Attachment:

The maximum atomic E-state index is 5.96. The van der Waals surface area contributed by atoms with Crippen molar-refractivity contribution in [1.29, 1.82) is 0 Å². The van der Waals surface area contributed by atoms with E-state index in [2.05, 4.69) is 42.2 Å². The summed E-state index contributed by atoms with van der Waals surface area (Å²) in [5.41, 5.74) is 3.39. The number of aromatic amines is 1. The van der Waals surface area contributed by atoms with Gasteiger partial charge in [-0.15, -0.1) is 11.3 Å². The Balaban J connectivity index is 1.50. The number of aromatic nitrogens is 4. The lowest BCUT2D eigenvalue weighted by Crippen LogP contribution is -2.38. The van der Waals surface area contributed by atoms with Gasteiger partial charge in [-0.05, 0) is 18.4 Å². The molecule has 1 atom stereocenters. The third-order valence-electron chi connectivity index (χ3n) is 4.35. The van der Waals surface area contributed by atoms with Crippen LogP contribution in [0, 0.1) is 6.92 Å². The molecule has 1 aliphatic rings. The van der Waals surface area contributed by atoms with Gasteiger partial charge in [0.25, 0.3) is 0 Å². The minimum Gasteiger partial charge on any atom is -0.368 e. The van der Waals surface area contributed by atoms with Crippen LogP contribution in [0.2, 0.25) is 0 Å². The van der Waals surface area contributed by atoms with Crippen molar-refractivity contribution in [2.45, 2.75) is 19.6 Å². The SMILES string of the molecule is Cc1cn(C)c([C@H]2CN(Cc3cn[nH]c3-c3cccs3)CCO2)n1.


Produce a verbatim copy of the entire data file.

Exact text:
The maximum atomic E-state index is 5.96. The van der Waals surface area contributed by atoms with Crippen molar-refractivity contribution in [1.29, 1.82) is 0 Å². The van der Waals surface area contributed by atoms with E-state index in [2.05, 4.69) is 42.2 Å². The summed E-state index contributed by atoms with van der Waals surface area (Å²) in [5.41, 5.74) is 3.39. The number of aromatic amines is 1. The van der Waals surface area contributed by atoms with Gasteiger partial charge in [-0.15, -0.1) is 11.3 Å². The Balaban J connectivity index is 1.50. The number of aromatic nitrogens is 4. The lowest BCUT2D eigenvalue weighted by Crippen LogP contribution is -2.38. The van der Waals surface area contributed by atoms with Gasteiger partial charge in [-0.05, 0) is 18.4 Å². The molecule has 1 atom stereocenters. The third-order valence-electron chi connectivity index (χ3n) is 4.35. The van der Waals surface area contributed by atoms with Crippen LogP contribution in [0, 0.1) is 6.92 Å². The molecule has 1 aliphatic rings. The van der Waals surface area contributed by atoms with Gasteiger partial charge in [0.25, 0.3) is 0 Å². The minimum Gasteiger partial charge on any atom is -0.368 e. The van der Waals surface area contributed by atoms with Crippen LogP contribution in [0.2, 0.25) is 0 Å². The van der Waals surface area contributed by atoms with Crippen molar-refractivity contribution in [2.45, 2.75) is 19.6 Å². The SMILES string of the molecule is Cc1cn(C)c([C@H]2CN(Cc3cn[nH]c3-c3cccs3)CCO2)n1.